Tragedy Does Not Define Us
I sat down at my computer this afternoon to write an article for my Blog. I knew this date was approaching, but it didn’t fully hit me, until I looked at my computer screen and saw the date spelled out as Tuesday, September 17. That’s when I felt the knot in my chest.
The date, September 17th, doesn’t mean much to most people unless it happens to be their birthday, a close friend or relative’s birthday, wedding anniversary, or anniversary of some other important life event. For two of my siblings and me, it is the date that we lost half our family.
We cannot control things that happen around us
It happened on Tuesday, September 17, 1985. I remember arriving at work that morning, parking my car and walking in with a coworker. We were just making small talk and I was telling him that I really needed some time off work. I didn’t explain it to him, but I was faced with some issues in my marriage that I was not dealing with very well. The stress of my marriage was weighing me down, but I was reluctant to go through another divorce. I really needed a break. Unfortunately, my wish for time off was about to be granted.
By the time I arrived at my desk, my office phone was ringing. On the other end of the line, was my Aunt Barbara. She was my dad’s sister and she lived with my parents and my sister, Marjorie. She helped my dad care for my mother and sister who were both physically and somewhat mentally challenged. In a shaking voice, Aunt Barbara told me that my dad had shot and killed my mom and sister while they were sleeping, and then turned the gun on himself. Aunt Barbara discovered the bodies that morning when she woke up.
My world was turned upside down
Just like that, in a flash, my world was turned upside down and came crashing down around me. One of my co-workers heard me scream. She helped me get to one of the offices, where I could have some privacy. Someone gave me a Valium. I don’t remember screaming, I don’t remember anything that happened between the time I got that phone call, and the time my husband picked me up at work. I was in shock.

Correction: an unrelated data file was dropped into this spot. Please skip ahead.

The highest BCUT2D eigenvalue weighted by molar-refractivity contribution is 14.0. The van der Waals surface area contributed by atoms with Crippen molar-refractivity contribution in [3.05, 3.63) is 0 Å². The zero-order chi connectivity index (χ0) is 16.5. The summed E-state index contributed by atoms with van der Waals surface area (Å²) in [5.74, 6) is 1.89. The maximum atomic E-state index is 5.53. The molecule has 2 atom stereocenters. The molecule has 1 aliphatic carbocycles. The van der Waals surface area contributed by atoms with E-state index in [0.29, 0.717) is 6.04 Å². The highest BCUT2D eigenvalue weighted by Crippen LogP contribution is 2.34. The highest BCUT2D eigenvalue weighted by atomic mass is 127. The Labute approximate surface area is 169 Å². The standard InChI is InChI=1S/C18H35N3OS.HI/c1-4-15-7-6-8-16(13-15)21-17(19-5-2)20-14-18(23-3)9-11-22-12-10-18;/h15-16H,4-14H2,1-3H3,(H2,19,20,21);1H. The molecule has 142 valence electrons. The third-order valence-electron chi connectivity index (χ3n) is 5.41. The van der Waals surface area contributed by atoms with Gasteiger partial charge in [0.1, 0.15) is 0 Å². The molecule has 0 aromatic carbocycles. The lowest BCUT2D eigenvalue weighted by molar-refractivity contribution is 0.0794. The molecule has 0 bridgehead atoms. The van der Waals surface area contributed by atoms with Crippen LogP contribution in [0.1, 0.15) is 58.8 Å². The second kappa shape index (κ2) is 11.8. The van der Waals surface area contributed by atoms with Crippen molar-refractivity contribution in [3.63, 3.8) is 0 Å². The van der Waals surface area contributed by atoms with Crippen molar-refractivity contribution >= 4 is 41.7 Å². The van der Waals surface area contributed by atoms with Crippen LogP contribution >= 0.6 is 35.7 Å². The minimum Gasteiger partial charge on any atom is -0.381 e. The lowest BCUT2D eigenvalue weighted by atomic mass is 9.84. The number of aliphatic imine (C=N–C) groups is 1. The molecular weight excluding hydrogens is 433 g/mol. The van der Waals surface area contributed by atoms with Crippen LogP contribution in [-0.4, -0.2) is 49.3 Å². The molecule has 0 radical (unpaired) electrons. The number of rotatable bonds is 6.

By the time my husband arrived to pick me up, the radio and television stations were broadcasting the story. The news reporters fabricated the reasons behind what my father had done. They were mostly wrong in their assumptions, but our family had agreed not to talk to the media. We knew that soon, there would be other news to take the place of our tragic loss and we would not have to endure the misrepresentations for long.
My dad had been diagnosed with Parkinson’s Disease some years earlier, my mother had Multiple Sclerosis and my sister’s disabilities were brought on by Encephalitis when she was two years old. My dad loved my mom and all his children. Because of his physical impairments, he could no longer work. Since that time, I have learned that depression is one of the symptoms of Parkinson’s. I believe depression got the best of my father. He could not think clearly, and may have believed that death was the only thing that would bring relief to my mom, my sister and himself.
One crisis at a time, please…
At the time, I was 29 years old, on my second marriage with two children under the age of 9. My marriage was in trouble, but that issue had to be put on the back burner, so I could deal with my parents’ and sister’s estates.
Eventually, my life returned to something close to normal. When you work full-time, have two children in elementary school and a marriage that isn’t working, you don’t have time to sit around and feel sorry for yourself. After a few months, I faced the fact that my marriage could not be saved and filed for divorce.
Blessings in the midst of heartache
This may sound a bit strange, but as heart-breaking as the death of our family members was for all of us, the tragedy brought some blessings as well. My parents were no longer suffering, and my sister who would most likely have spent her life in an assisted living home, was set free. Although we would have gladly cared for our parents and sibling, my brother and sister and I were spared the heart-break of watching them slowly die.
Today, I am blessed with a wonderful husband and a strong marriage. I have certainly faced many challenges since 1985. However, I am happier and more well adjusted than I ever thought I could be. My husband and I share a close bond and we love our children and grandchildren and look forward to being a part of their lives for a long time.
I share this story with you, not to get your sympathy, but to send a message that no matter what tragedy befalls us, it cannot ruin our life, unless we choose to let it do so.
Rest in Peace, Mom, Dad and Marjorie. You brought lots of love, laughter and much more to our lives. xo
You might be interested in this article: https://lindathurwanger.com/2011/10/09/we-dont-always-need-to-know-why/